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Fundamentalists notorious for overreaching; they don't like change

  • Published in Letters
To The Daily Sun,
I've always been intrigued by the conservative mind set and I've always associated it with the older generation.( I do tend to paint with broad strokes). The whole idea of "young Republicans" on college campuses dressed in three piece suits always seemed to me a bit oxymoronic. . . sort of like "compassionate Republican" or "gospel truth". It's perfectly understandable that the "C" word would be attached to let us say more mature people— especially the ones that you can fool all the time. After all, they have seen the nation decline in so many ways in their lifetime (moral, economic, prestige etc). They want to hang on to the past while it keeps slipping away. They view liberalism as the agent of change but that change seems to occur for the worse. One has to give them credit. They get angry rather than apathetic because anger is a better motivator. I only wish more liberals would get angry but not in the nasty hateful manner of the neo-cons.
The more extreme forms of conservatism sometimes manifests itself in the form of reactionary fundamentalism, which can be seen being played out not only in the U.S. but around the world. Conservative factions of all religions are gaining popularity. Jews, Muslims, Christians, and even Hindus are moving toward the crazy end of the belief scale. How long it can sustain itself in a modern society is debatable but my guess is that we are witnessing it's last gasp. Think of a cornered animal how it inflates itself and bears its teeth! Even young evangelicals are rejecting the extreme views of many of the Religious Right.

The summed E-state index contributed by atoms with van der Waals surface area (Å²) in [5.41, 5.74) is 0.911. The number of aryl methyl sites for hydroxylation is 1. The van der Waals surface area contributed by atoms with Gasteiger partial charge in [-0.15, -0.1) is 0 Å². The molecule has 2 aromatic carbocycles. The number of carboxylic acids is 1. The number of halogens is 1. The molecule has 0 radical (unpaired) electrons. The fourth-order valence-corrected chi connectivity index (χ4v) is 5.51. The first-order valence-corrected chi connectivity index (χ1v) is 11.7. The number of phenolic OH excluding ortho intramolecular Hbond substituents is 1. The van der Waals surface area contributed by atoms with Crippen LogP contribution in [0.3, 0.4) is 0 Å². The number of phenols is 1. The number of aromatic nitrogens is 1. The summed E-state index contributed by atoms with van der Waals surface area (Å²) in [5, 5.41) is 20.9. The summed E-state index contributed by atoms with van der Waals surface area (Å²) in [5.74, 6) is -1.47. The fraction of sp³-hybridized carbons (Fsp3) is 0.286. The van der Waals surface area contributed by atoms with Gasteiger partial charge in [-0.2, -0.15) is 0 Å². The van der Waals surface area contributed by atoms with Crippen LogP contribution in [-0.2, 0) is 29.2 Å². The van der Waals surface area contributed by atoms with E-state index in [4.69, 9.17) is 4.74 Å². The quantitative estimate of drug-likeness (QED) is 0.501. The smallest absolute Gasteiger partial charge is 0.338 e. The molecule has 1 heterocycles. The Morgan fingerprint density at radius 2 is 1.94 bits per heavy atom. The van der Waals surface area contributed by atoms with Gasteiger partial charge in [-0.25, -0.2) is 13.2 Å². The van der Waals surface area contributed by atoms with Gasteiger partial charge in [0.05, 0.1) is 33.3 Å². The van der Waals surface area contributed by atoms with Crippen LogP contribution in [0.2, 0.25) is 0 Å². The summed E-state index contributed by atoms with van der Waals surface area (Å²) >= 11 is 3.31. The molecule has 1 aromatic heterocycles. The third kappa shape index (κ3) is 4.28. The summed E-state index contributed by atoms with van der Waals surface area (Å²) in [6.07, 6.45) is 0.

Fundamentalists are notorious for overreaching. They overreached in 1925 with the Skopes Monkey Trial; they overreached in 1933 with the abolishment of prohibition; they overreached in 1964 with the Civil Rights Act; and in 1965 with the Immigration and Nationality Act and of course the Supreme Court's school prayer decision. They just don't like change. I think they are still trying to get over the invention of the wheel.
Psychologists have a term for this mind set. It's called cognitive dissonance — a reaction between dearly held beliefs and undeniable evidence in opposition to those beliefs. It is a characteristic of a rigid mind and expresses itself in anger — and it is dangerous. However, to be perfectly fair, it's not limited to conservatives. Those in progressive faith communities will have to take a stand against the fundamentalists lest the Judeo-Christian heritage becomes identified as narrow, exclusive, homophobic and at times hateful.
Albert Einstein, who definitely was not a conservative, sums it up this way: "Two things are infinite: the universe and human stupidity; and I'm not sure about the universe"
George Maloof